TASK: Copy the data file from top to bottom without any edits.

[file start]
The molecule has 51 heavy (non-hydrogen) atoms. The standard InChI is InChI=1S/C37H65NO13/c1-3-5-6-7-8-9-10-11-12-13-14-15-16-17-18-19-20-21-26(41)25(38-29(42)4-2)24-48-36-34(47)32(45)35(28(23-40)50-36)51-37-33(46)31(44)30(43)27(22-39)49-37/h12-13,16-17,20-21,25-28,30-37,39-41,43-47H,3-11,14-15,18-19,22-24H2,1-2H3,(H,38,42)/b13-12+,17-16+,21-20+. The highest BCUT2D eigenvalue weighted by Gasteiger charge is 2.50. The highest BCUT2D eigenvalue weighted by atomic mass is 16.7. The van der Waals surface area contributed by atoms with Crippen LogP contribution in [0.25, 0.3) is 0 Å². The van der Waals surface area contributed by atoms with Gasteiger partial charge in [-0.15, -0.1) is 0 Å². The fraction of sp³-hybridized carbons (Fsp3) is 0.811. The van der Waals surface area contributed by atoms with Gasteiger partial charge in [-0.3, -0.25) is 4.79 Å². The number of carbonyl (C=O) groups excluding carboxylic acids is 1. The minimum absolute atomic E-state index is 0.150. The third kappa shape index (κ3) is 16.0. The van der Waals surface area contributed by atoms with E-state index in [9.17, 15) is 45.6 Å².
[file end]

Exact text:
The molecule has 51 heavy (non-hydrogen) atoms. The standard InChI is InChI=1S/C37H65NO13/c1-3-5-6-7-8-9-10-11-12-13-14-15-16-17-18-19-20-21-26(41)25(38-29(42)4-2)24-48-36-34(47)32(45)35(28(23-40)50-36)51-37-33(46)31(44)30(43)27(22-39)49-37/h12-13,16-17,20-21,25-28,30-37,39-41,43-47H,3-11,14-15,18-19,22-24H2,1-2H3,(H,38,42)/b13-12+,17-16+,21-20+. The highest BCUT2D eigenvalue weighted by Gasteiger charge is 2.50. The highest BCUT2D eigenvalue weighted by atomic mass is 16.7. The van der Waals surface area contributed by atoms with Crippen LogP contribution in [0.25, 0.3) is 0 Å². The van der Waals surface area contributed by atoms with Gasteiger partial charge in [-0.15, -0.1) is 0 Å². The fraction of sp³-hybridized carbons (Fsp3) is 0.811. The van der Waals surface area contributed by atoms with Gasteiger partial charge in [-0.3, -0.25) is 4.79 Å². The number of carbonyl (C=O) groups excluding carboxylic acids is 1. The minimum absolute atomic E-state index is 0.150. The third kappa shape index (κ3) is 16.0. The van der Waals surface area contributed by atoms with E-state index in [9.17, 15) is 45.6 Å².